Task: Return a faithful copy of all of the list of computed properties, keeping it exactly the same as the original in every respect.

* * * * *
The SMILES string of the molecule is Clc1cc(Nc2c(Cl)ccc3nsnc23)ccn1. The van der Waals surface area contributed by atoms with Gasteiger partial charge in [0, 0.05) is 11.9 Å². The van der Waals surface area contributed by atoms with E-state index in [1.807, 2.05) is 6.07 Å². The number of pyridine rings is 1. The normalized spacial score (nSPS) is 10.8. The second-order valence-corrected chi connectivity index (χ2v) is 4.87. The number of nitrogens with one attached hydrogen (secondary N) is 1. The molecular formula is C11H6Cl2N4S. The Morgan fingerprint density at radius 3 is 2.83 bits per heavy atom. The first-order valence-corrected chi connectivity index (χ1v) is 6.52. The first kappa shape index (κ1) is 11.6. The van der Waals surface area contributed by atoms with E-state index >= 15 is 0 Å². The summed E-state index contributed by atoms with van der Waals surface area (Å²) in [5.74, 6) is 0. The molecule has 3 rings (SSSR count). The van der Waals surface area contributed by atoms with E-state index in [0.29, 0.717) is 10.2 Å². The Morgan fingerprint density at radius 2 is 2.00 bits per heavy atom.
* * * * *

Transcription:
The SMILES string of the molecule is Clc1cc(Nc2c(Cl)ccc3nsnc23)ccn1. The van der Waals surface area contributed by atoms with Gasteiger partial charge in [0, 0.05) is 11.9 Å². The van der Waals surface area contributed by atoms with E-state index in [1.807, 2.05) is 6.07 Å². The number of pyridine rings is 1. The normalized spacial score (nSPS) is 10.8. The second-order valence-corrected chi connectivity index (χ2v) is 4.87. The number of nitrogens with one attached hydrogen (secondary N) is 1. The molecular formula is C11H6Cl2N4S. The Morgan fingerprint density at radius 3 is 2.83 bits per heavy atom. The first-order valence-corrected chi connectivity index (χ1v) is 6.52. The first kappa shape index (κ1) is 11.6. The van der Waals surface area contributed by atoms with E-state index >= 15 is 0 Å². The summed E-state index contributed by atoms with van der Waals surface area (Å²) in [5.74, 6) is 0. The molecule has 3 rings (SSSR count). The van der Waals surface area contributed by atoms with E-state index in [0.29, 0.717) is 10.2 Å². The Morgan fingerprint density at radius 2 is 2.00 bits per heavy atom.